Once known for its workshops that produced handmade wooden furniture, Daraya has been besieged and blockaded by government forces since November 2012, with only one food delivery by the United Nations allowed to reach it during that time. It has been held by a coalition of ultraconservative Islamic militias, including the Martyrs of Islam Brigade.

An Associated Press journalist who entered the suburb Friday saw a landscape of severely damaged and deserted buildings, some of them charred. Black smoke rose on the horizon — caused by the rebels burning their belongings before evacuating, according to Syrian army soldiers.

In a statement, the U.N. said it was neither involved nor consulted about the evacuation plan, adding, "the world is watching."

U.N. spokesman Stephane Dujarric said a small team of U.N. and Red Cross aid workers would travel to Daraya "to meet with all parties and identify the key issues for the civilians."

"We are using this lull in the fighting to get in and see what we can do and obviously see for ourselves what the situation is inside the city," Dujarric told reporters at U.N. headquarters in New York.

Daraya is the latest rebel-held area to surrender to government troops following years of siege. Opposition activists and human rights groups accuse the government of using siege and starvation tactics to force surrender by the opposition. Last December, Syrian rebels evacuated the last district they controlled in the central city of Homs, a major symbol of the uprising, after a nearly three-year siege. Rebels there also headed to Idlib, handing the government a significant victory in central Syria.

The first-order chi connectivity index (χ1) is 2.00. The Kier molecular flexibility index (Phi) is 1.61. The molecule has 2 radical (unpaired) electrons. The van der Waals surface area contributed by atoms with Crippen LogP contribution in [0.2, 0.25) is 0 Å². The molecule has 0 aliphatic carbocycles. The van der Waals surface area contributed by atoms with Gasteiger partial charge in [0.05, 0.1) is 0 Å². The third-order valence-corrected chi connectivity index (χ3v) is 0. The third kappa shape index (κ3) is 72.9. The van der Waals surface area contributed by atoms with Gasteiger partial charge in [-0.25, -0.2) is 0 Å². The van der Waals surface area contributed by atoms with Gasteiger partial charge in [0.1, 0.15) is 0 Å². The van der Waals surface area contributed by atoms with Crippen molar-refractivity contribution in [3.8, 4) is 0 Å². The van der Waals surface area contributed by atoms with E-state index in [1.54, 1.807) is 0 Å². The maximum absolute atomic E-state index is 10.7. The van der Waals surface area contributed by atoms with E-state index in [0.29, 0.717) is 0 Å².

The first major truce deal was struck in the Damascus suburb of Moadamiyeh, west of Daraya, in 2014. It was followed by truces and cease-fires in the suburbs of Babila, Yalda and Barzeh — all deals that swung heavily in the government's favor and pacified the region.

Daraya provided a stark example of the price of rebuffing truce overtures. For years, government helicopters conducted a brutal aerial campaign, pounding the suburb with barrel bombs — large containers packed with fuel, explosives and scraps of metal. The Syrian government denies using barrel bombs.

Diaa said for the last eight months Daraya has been pounded with hundreds of barrel bombs, as the government attempted to storm it. It was left choked off, with no supply lines and no roads in or out. The U.N.'s humanitarian chief, Stephen O'Brien, told the U.N. Security Council earlier this year that severe food shortages were forcing some people in Daraya to eat grass.

Residents said the situation became unbearable after the town's remaining field hospital was bombed and destroyed last week. The government had in recent months also encroached on the town's farmlands—the only source of food for the local population.

Diaa said Daraya's residents were let down by the international community and by rebel factions in Daraa and eastern Ghouta who did not come to their rescue.

"We had hoped someone would stand by us and put some pressure on the regime. But it didn't happen," he said.


Karam reported from Beirut. Associated Press writers Sarah El Deeb in Beirut and Jamey Keaten in Geneva contributed to this report.

Copyright 2016 The Associated Press. All rights reserved. This material may not be published, broadcast, rewritten or redistributed.